I never did get why correspondence chess here was called 'Online Chess', when Live chess is also played online, not like it's played offline.
yeah, but you get my point.
Hm... I suppose the issue with the name is that it has to be something simple-sounding, yet also has to get across the concept of correspondence chess without oversimplifying it and just saying "slower chess". You could try something like "decelerated chess" or "extended chess" for that effect with more detail, or you could just try to reword correspondence with something like "communication chess" or "post chess" or you could attempt to get across that games stay in book longer + have better technique with something like "deeper chess" (although that has engine use connotations and is too close in sound to the engine-based "advanced chess", so probably not). Personally, I think that correspondence chess is the best idea for a name as that's just what it's called and it makes the most sense. Even though correspondence chess doesn't have much "zing", it adequately describes what it is and is the widely known name for the term. "Daily chess" and other attempts at sunny names simply don't make much sense as they have no relevance to what correspondence chess is.
lol. no, they wouldn't be too "technical". they just don't really grab attention.
not that I personally think what it is called has to necessarily be exciting, this might not even be important in the context of this specific website. but just looking at it objectively, purely from a marketing/advertising standpoint, isolated from all else, "correspondence chess" just sounds like something most people would rather skip and not even try, especially someone new to chess.com who doesn't know what it is, but maybe that's ok. but I do think whatever it is called, it should be made known, more explicitly, that engine use is not allowed. it's possible a person might think it's fine since engines are in fact allowed in correspondence chess a lot of times, or at least this is something I read somewhere.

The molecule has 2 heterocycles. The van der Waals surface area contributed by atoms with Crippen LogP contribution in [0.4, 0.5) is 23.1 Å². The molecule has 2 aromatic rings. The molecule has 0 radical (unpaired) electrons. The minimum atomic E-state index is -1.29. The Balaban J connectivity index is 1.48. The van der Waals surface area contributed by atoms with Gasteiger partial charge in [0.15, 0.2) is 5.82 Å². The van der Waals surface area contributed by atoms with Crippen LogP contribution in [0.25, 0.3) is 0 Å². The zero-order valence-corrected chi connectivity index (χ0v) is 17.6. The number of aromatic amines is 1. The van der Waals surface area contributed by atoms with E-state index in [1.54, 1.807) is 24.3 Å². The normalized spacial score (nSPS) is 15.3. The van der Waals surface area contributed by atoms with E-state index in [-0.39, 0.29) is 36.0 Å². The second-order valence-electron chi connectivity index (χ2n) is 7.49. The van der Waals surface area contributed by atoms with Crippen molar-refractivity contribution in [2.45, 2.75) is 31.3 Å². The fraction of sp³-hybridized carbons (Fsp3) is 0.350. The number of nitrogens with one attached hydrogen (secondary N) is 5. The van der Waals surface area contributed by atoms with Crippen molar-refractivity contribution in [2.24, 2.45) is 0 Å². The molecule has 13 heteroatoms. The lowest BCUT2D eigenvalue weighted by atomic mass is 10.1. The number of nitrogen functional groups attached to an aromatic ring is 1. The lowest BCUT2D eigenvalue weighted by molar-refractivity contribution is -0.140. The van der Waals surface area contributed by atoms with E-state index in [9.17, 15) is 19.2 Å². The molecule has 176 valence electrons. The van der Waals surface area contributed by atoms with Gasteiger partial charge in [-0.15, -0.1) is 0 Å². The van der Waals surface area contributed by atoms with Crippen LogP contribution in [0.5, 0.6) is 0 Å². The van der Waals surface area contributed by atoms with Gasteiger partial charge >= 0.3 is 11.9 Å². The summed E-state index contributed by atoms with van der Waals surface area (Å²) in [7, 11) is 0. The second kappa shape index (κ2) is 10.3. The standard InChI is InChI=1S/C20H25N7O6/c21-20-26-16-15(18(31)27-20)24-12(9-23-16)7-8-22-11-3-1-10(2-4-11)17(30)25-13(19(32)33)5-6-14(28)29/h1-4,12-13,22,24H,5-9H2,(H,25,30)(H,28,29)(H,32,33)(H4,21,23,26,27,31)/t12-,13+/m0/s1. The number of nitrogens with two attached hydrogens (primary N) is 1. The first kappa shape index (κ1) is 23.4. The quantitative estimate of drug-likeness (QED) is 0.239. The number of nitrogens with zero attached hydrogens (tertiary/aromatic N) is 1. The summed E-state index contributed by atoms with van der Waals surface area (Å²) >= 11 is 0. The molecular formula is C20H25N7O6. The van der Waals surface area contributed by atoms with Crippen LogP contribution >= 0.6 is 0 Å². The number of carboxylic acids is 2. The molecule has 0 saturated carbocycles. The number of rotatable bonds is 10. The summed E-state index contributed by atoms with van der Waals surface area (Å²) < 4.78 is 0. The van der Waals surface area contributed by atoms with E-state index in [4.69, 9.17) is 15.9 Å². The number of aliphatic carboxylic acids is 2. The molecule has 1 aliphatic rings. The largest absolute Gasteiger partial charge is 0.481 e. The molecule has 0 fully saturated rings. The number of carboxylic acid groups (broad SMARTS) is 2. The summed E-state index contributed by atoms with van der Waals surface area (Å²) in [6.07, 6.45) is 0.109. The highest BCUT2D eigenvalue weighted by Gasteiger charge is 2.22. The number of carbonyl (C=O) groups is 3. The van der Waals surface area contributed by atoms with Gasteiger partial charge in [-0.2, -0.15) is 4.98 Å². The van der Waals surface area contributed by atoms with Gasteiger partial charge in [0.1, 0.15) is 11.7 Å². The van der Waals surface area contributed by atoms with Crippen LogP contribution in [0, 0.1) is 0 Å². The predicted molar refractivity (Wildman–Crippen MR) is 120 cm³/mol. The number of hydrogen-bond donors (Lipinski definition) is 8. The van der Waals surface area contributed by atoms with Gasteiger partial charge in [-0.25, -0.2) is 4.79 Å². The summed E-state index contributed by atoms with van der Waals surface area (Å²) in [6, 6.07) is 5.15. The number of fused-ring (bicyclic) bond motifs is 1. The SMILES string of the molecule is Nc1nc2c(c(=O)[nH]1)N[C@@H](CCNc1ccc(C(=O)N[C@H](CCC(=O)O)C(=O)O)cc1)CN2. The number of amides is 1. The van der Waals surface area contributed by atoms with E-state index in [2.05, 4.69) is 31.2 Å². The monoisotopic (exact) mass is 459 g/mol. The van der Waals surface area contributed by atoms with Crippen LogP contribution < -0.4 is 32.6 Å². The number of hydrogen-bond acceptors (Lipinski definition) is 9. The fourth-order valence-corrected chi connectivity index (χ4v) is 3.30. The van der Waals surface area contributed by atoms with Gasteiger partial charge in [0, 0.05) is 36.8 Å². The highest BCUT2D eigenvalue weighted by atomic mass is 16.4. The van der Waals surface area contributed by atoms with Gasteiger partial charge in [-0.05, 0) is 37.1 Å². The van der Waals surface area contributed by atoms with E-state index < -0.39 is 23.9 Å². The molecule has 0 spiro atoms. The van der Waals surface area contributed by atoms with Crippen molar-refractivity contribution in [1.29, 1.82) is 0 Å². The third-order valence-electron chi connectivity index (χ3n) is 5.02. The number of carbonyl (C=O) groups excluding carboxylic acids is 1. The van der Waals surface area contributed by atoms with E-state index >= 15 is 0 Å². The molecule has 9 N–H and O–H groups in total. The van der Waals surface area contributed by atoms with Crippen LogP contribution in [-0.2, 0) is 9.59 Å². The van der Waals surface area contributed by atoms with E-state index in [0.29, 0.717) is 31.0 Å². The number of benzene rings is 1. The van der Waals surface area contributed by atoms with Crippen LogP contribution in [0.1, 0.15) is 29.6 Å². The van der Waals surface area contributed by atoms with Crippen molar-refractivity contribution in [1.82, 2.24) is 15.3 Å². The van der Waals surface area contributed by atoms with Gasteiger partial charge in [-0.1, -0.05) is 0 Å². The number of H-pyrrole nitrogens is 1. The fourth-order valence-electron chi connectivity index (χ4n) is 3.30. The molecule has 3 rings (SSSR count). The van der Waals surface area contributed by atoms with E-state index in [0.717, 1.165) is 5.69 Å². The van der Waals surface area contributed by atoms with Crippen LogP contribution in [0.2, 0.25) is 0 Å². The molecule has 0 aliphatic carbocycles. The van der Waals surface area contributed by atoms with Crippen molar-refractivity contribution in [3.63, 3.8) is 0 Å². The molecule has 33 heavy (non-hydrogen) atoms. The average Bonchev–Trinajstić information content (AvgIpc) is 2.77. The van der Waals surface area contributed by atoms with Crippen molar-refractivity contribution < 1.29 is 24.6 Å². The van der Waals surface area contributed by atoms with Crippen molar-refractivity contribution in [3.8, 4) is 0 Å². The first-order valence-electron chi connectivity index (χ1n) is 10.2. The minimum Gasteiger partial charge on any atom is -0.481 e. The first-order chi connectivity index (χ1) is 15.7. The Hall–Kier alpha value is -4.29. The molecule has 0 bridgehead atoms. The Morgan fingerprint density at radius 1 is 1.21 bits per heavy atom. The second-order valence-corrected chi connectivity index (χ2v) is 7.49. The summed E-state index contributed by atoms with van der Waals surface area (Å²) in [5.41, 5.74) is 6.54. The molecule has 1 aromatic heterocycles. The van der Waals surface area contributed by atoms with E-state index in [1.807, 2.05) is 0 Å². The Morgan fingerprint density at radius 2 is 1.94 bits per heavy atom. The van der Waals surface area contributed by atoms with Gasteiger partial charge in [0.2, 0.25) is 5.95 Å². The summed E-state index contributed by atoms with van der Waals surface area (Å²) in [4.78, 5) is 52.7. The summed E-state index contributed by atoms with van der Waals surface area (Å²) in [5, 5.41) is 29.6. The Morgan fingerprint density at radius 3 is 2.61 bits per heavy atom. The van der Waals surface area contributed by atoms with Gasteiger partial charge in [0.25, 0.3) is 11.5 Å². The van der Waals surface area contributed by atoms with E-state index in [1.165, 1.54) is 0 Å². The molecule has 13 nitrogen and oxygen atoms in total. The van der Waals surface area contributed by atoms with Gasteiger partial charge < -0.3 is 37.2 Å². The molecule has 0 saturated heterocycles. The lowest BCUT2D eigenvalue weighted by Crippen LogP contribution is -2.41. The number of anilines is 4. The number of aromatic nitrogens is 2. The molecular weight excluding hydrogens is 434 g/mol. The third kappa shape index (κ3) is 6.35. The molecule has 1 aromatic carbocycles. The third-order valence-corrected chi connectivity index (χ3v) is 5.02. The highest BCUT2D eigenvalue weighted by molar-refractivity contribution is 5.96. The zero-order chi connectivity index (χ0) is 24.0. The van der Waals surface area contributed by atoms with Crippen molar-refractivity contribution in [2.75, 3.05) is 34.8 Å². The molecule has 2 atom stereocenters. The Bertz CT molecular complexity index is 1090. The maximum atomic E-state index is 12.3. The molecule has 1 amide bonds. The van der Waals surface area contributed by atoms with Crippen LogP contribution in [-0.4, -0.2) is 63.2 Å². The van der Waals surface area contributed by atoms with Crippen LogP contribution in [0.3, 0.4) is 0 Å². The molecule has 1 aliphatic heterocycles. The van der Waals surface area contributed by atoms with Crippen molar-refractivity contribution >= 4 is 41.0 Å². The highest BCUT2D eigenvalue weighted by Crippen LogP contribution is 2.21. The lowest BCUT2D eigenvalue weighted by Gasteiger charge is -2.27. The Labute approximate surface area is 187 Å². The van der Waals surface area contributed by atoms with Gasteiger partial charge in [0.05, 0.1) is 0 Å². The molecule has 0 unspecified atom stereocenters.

"correspondence chess" seems to me the most accurate term.
But maybe a lot of the younger players don´t know that there was a time (stone-age) when people played chess games via post-cards
Terms like "slow chess" or "turn-base chess" also make sense to me.
Correspondence chess does sound like one will be sending their move via 'correspondence/mail'.
Winnie_Pooh wrote: "correspondence chess" seems to me the most accurate term. But maybe a lot of the younger players don´t know that there was a time (stone-age) when people played chess games via post-cards Terms like "slow chess" or "turn-base chess" also make sense to me.
Correspondence Chess is the most elegant and accurate description...
I use this term in most of the Tournaments or Matches I am responsible for. If the younger players do not know what it refers to its a good opportunity for them to learn... The terms slow chess or turn-base may make sense but do not pay homage to the history of the game...